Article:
- Associated Press - Friday, June 19, 2015

COLUMBIA, Mo. (AP) - Paper, paint brushes and cups of water were recently passed out to a group of Summer Expeditions students in a room at Hickman High School. The visiting Chinese instructor greeted the class with a cheerful “ni hao” before starting on a calligraphy lesson.

The Columbia Public School District began working with the University of Missouri’s Confucius Institute and Shanghai Normal University to bring the Chinese language to Columbia’s public schools nearly two years ago, the Columbia Missourian (https://bit.ly/1L77Dhg ) reported. It now offers an introduction to Chinese to middle-schoolers and Chinese levels 1, 2 and 3 for high schoolers. Students are also getting a taste of Chinese culture - like calligraphy - and history.

MU’s Confucius Institute, a nonprofit educational organization funded by the Chinese Ministry of Education, aims to provide Chinese language teaching, training and resources for instructors. The district hopes to create art, Chinese tai chi, Chinese folk music and dance classes.

“By 2016 or 2017, the CPS system should be awash with the Chinese language,” said Handy Williamson, MU vice provost for international programs and director of the Confucius Institute.

A delegation of seven Chinese student-teachers has been sent to Columbia to teach students about Chinese culture, language and arts. Six student-teachers from the delegation plan to stay throughout the summer and school year, Columbia Public Schools spokeswoman Michelle Baumstark said.

Students from Shanghai Normal University were chosen by the Confucius Institute through a process of testing that required nearly a half year to prepare for, according to Jenny Chan, a calligraphy teacher.

“This is such an amazing experience and opportunity for all of us,” Chan said.

Rising sixth-, seventh- and eighth-graders enrolled in the Summer Expeditions summer school program spend an hour every morning learning about topics like calligraphy, history and culture, arts and language. Fifty-five high-achieving students who don’t qualify for the district’s gifted classes are enrolled in the program, which lasts four weeks, according to a brochure. Students will interact with Chinese educators, go on field trips and get math, science, reading and writing lessons.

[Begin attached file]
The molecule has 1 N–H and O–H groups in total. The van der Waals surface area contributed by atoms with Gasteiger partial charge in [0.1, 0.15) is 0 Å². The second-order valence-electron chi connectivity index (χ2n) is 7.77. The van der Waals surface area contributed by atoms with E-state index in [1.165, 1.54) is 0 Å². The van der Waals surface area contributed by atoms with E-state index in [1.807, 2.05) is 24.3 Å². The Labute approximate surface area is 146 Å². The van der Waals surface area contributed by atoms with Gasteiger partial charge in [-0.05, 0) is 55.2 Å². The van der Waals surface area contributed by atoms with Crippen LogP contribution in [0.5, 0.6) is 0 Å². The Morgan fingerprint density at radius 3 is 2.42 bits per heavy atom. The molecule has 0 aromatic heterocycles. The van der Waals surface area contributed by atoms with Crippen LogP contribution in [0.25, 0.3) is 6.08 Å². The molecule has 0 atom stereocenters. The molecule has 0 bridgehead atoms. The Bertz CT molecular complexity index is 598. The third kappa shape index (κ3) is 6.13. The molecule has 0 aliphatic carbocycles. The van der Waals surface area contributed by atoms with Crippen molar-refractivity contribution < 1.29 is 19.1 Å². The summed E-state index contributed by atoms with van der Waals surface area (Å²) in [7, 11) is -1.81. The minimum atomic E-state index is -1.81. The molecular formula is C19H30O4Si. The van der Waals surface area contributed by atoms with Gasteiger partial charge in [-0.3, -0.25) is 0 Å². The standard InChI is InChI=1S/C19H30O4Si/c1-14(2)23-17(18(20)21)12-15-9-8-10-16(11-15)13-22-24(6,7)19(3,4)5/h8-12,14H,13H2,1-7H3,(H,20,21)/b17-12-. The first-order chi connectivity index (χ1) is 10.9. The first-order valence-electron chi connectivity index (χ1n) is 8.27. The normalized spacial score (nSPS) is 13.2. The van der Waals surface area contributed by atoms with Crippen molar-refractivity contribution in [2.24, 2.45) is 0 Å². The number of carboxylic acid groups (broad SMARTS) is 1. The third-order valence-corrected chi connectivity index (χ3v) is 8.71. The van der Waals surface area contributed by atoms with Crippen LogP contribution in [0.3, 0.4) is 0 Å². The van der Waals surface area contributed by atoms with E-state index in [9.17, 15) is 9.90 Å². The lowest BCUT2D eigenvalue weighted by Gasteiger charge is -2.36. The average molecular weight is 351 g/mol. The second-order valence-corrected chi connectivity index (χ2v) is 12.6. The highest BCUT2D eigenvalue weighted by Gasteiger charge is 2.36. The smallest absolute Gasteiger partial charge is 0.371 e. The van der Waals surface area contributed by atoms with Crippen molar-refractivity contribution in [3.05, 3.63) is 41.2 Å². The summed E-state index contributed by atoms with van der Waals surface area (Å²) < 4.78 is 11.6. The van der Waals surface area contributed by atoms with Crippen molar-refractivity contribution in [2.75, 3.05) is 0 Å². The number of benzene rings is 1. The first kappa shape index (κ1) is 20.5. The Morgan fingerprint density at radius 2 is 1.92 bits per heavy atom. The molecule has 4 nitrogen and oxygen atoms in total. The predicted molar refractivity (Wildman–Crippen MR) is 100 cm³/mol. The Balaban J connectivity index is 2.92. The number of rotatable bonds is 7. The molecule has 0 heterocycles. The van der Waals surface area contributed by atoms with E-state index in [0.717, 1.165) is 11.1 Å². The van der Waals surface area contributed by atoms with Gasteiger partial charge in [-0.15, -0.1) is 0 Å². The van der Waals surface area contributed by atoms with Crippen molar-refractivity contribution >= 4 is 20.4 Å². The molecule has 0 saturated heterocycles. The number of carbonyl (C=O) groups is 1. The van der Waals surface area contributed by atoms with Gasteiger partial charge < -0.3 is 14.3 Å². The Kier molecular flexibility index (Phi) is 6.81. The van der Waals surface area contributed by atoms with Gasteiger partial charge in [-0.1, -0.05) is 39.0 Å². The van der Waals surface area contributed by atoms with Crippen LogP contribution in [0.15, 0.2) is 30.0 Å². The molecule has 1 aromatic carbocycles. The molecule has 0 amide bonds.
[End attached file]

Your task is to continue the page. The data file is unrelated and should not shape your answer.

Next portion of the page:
Students from every district elementary school are in the program, Superintendent Peter Stiepleman said.

“Something deeply embedded like this lets the students have open minds,” said Wen Ouyang, a translator for the delegation from the Shanghai Normal University. “It opens their eyes to see the world and gives them more chances to be successful in the real world.”

Five language teachers and two art teachers rotate from classroom to classroom teaching students in the summer school programs.

Mindy Fang has been teaching part-time in China for five years and is spending June and July in Columbia teaching students about Chinese art. Fang said the experience has been challenging.

“The learning environment is so different here than in China,” she said. “They learn so fast.”

Fang, who apologized for her English, had a two-word assessment of the program: “It’s cool.”

The Institute and Shanghai Normal also have arranged to send several Columbia students to China next month. Last year, the program sent 14 middle-school students to China for a two-week summer camp.

This year, a group of eight students from Rock Bridge High School who have been taking Chinese and received A’s can travel to China all expenses paid by the Institute and Shanghai Normal.

Columbia Public Schools plans to send Hickman High School teachers Jana Wilson and Annelle Whitt to China this July with the student delegation. The exchange will last two weeks and aims to help educators learn how to better teach the Chinese language to students.

“We live in a global society,” Whitt said. “We want our children to be prepared from cradle to career.”


Information from: Columbia Missourian, https://www.columbiamissourian.com

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